Being a dynasty owner calls for a lot of patience at times. Waiting on that prospect you took first or second overall in your rookie draft, whether it’s a running back or wideout, can feel like watching paint dry. The IDP side of dynasty makes things a bit less predictable in the sense that there is much less information out there prognosticating who is whom and what player has landed in a “fantasy rich environment”. This year’s NFL draft will produce a load of defensive talent. Scouts agree, we as an audience of the NFL have not seen anything like this since 2003.
CJ Mosley ILB, Baltimore Ravens
Outside linebackers Ryan Shazier, Khalil Mack and Jadaveon Clowney are arguably the most talented players in the draft this year. All three landed on great rosters with predatory blitz packages. The name you need to know is former Alabama star ILB CJ Mosley. Baltimore again has one of the best defenses in the NFL, teaming perennial Pro-Bowlers Terrell Suggs, Elvis Dumervil with ILBs Daryl Smith and Arthur Brown. Mosley should rotate through the inside positions within the Ravens’ exotic mix-and-match packages. Platooning and rotating defensive players is the new trend in NFL defense after the world watched the Seahawks obliterate the Broncos in Super Bowl XLVIII, and the post-Ray Lewis Ravens are not above trends. Defensive Coordinator Dean Pees has repeatedly expressed his intentions to use the “hot hand” and freshest available players at all times. This bodes well for the durable and young Mosley, who will be toward the top of the sack/tackle leaders for NFL rookies.
Telvin Smith ILB/OLB, Jacksonville Jaguars
Watching this year’s combine was a treat. I am not sure why it didn’t generate more buzz, but my guess is that Michael Sam and Johnny Manziel didn’t exactly set the world on fire in Indy this year. One guy did, and that is former Florida State ILB/OLB Telvin Smith. The national champion Smith should not disappoint in the speed or jumping department for the Jaguars. He is another ultra-athletic addition to the rapidly improving Gus Bradley defense in Jacksonville. The most positive aspect Bradley and company will find about Smith’s game is his versatility: the 6’3″ 218 lb. blitz-specialist can play both inside and outside as well as keep an aware eye on pass coverage. Do not be surprised if you see Telvin Smith lead NFL rookie LBs in interceptions and/or pass deflections. The Jaguars and much of the NFL prognosticators had projected Smith as a third round pick after his explosive combine, but saw the entire LB draft class fall after Clowney and Mack in the top ten. GM David Caldwell had fourth-round pick Aaron Colvin and Smith as equal talents and felt like “Christmas morning” when Smith got back to him at 144.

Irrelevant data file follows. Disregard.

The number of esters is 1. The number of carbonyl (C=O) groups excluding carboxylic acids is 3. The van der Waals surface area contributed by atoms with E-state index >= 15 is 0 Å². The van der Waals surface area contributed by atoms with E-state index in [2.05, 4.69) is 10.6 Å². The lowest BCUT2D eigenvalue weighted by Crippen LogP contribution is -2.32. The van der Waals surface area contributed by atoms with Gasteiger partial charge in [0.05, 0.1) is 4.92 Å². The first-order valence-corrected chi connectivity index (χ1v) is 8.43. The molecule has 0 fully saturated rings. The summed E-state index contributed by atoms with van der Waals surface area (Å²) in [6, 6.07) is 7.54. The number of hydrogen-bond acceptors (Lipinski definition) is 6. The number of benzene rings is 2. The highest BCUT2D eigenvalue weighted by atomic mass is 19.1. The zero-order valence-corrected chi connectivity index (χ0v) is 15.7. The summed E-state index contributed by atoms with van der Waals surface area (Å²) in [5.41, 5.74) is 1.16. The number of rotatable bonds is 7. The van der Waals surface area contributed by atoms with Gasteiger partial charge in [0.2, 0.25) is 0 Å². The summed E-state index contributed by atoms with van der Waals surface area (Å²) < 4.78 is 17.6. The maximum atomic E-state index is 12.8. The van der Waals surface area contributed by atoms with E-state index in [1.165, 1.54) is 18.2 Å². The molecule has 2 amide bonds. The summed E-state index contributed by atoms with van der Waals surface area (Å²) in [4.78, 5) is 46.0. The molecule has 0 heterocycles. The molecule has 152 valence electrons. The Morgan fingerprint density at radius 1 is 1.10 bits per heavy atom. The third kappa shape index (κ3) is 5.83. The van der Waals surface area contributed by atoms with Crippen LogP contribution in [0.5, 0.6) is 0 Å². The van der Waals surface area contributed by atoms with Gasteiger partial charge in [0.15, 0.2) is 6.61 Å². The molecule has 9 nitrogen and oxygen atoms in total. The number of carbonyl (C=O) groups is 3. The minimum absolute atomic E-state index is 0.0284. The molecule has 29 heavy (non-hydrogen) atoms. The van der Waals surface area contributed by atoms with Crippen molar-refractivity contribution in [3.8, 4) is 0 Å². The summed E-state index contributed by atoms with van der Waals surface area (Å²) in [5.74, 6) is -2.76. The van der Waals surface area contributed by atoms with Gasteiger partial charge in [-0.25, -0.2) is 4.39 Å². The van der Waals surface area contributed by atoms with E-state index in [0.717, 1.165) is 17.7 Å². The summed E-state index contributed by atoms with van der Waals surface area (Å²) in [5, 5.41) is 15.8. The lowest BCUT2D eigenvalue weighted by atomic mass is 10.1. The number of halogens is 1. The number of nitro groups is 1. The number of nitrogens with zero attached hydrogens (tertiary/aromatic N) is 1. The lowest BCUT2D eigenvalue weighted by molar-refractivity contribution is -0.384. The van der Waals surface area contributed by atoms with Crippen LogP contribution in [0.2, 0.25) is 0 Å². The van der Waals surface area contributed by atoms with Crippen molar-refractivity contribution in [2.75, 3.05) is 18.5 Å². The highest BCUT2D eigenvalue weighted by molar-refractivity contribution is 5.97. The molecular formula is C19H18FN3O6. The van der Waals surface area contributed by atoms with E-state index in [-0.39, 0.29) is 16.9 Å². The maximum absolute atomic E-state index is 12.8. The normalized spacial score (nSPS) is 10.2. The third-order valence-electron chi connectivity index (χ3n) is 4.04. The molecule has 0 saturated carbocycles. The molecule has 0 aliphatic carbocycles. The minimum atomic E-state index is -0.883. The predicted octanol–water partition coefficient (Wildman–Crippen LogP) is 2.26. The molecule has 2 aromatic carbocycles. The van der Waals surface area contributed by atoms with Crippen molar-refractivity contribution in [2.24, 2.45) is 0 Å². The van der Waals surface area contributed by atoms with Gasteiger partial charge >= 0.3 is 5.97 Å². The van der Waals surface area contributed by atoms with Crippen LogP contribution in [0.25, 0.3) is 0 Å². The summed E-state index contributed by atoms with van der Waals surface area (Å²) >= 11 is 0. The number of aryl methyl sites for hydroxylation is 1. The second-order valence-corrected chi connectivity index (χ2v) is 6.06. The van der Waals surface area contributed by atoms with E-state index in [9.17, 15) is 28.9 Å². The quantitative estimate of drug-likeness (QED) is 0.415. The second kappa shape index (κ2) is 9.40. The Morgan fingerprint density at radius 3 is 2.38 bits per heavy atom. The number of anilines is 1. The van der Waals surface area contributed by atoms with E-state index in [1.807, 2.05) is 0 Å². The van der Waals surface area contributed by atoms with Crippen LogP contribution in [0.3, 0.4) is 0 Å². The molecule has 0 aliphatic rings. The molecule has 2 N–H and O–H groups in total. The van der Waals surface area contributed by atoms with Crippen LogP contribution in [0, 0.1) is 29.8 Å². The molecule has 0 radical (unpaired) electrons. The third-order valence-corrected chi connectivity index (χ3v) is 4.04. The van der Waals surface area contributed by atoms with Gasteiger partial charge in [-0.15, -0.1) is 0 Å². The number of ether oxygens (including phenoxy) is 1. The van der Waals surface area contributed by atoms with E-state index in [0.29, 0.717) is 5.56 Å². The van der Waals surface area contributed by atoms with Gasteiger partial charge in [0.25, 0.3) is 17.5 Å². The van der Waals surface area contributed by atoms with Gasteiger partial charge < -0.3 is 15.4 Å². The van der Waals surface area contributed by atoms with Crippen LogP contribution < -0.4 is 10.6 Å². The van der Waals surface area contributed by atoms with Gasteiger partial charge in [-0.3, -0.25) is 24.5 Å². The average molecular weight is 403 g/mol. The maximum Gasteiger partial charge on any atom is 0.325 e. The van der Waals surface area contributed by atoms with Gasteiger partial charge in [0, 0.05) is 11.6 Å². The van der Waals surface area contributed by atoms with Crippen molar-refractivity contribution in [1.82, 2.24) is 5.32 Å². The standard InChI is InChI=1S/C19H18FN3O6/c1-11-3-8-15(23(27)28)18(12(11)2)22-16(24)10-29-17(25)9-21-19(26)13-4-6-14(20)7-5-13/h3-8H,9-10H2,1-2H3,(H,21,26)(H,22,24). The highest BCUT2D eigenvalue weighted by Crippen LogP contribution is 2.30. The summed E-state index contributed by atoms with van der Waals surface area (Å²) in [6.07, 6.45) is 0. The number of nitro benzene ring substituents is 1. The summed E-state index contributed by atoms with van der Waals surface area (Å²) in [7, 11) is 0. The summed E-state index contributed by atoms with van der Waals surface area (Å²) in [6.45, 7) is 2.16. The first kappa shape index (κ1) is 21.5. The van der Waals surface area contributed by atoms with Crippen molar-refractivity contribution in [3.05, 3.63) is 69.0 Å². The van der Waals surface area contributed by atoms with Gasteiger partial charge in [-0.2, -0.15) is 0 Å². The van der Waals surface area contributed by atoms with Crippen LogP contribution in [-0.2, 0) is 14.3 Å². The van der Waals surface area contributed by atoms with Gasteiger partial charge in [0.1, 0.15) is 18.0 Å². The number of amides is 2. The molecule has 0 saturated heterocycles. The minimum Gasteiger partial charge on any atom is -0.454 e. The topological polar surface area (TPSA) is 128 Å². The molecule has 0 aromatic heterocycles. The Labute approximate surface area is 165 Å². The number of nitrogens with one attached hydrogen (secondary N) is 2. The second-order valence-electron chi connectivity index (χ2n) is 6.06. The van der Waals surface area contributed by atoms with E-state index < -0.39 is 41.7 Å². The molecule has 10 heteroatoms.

Chris Borland ILB, San Francisco 49ers
Picking up Teddy Bruschi comparisons throughout his college days at Wisconsin, Chris Borland has always had a workman-like approach to the game. Smaller than Bruschi and the smallest linebacker drafted in 2014, Borland understands there is a disadvantage to his height. “I’m not the tallest and straight-line speed is not my forte, but I play fast. Every down.” ‘Play fast’ accurately describes the first-team All-American, who racked up 420 tackles and 17 sacks during his time as a Badger. The 2013 Big Ten Linebacker of the Year will take reps behind two of the best ILBs in the game, Patrick Willis and Navrorro Bowman. As both incumbents have been extremely productive, they have yet to find someone who can deftly rotate and have impact against the NFC West offenses. Borland will be that guy, he will find spots to shine and contribute numbers.
Prince Shembo OLB, Atlanta Falcons
After showing an outrageous 38.5 vertical at the draft combine, former track star Prince Shembo had locked up a spot in this year’s draft. It was just a question of what franchise would find the best value in a day-one special team impact guy and a spot start outside linebacker. Atlanta possibly was the best place one could have imagined for Shembo, who boasts giant hands and an explosive burst while pursuing ball-carriers. The Falcons’ 3-4/4-3 Combo D, coached by Mike Nolan, will boast no stars, will thoroughly rotate, and is committed to the pass rush. Shembo will find his spots and sneak up the depth chart in Atlanta. Look for the former Irishman to have locked up a starter’s job and be producing fairly consistent numbers on top of special teams duties by season’s end.